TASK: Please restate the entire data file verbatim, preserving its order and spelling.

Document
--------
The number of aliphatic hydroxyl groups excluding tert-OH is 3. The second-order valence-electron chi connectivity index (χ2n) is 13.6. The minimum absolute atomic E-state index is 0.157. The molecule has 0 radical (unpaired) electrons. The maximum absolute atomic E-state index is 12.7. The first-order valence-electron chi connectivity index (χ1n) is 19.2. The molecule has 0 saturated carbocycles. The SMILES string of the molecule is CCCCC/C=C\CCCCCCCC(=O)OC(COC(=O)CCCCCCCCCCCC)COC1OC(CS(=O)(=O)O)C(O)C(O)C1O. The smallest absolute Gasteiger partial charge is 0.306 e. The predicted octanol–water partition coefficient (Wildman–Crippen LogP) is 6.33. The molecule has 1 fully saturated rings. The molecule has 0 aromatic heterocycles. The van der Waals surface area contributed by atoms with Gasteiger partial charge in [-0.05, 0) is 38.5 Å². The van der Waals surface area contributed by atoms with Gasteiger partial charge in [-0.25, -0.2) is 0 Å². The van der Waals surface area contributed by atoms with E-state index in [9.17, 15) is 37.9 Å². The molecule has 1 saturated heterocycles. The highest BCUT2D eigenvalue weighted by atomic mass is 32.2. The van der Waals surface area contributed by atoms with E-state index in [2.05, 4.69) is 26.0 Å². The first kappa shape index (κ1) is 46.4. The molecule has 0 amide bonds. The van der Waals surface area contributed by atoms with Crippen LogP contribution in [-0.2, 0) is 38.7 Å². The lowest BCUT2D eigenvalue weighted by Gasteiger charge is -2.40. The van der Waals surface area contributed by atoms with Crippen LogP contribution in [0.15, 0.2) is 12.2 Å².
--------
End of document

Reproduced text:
The number of aliphatic hydroxyl groups excluding tert-OH is 3. The second-order valence-electron chi connectivity index (χ2n) is 13.6. The minimum absolute atomic E-state index is 0.157. The molecule has 0 radical (unpaired) electrons. The maximum absolute atomic E-state index is 12.7. The first-order valence-electron chi connectivity index (χ1n) is 19.2. The molecule has 0 saturated carbocycles. The SMILES string of the molecule is CCCCC/C=C\CCCCCCCC(=O)OC(COC(=O)CCCCCCCCCCCC)COC1OC(CS(=O)(=O)O)C(O)C(O)C1O. The smallest absolute Gasteiger partial charge is 0.306 e. The predicted octanol–water partition coefficient (Wildman–Crippen LogP) is 6.33. The molecule has 1 fully saturated rings. The molecule has 0 aromatic heterocycles. The van der Waals surface area contributed by atoms with Gasteiger partial charge in [-0.05, 0) is 38.5 Å². The van der Waals surface area contributed by atoms with Gasteiger partial charge in [-0.25, -0.2) is 0 Å². The van der Waals surface area contributed by atoms with E-state index in [9.17, 15) is 37.9 Å². The molecule has 1 saturated heterocycles. The highest BCUT2D eigenvalue weighted by atomic mass is 32.2. The van der Waals surface area contributed by atoms with E-state index in [2.05, 4.69) is 26.0 Å². The first kappa shape index (κ1) is 46.4. The molecule has 0 amide bonds. The van der Waals surface area contributed by atoms with Crippen LogP contribution in [-0.2, 0) is 38.7 Å². The lowest BCUT2D eigenvalue weighted by Gasteiger charge is -2.40. The van der Waals surface area contributed by atoms with Crippen LogP contribution in [0.15, 0.2) is 12.2 Å².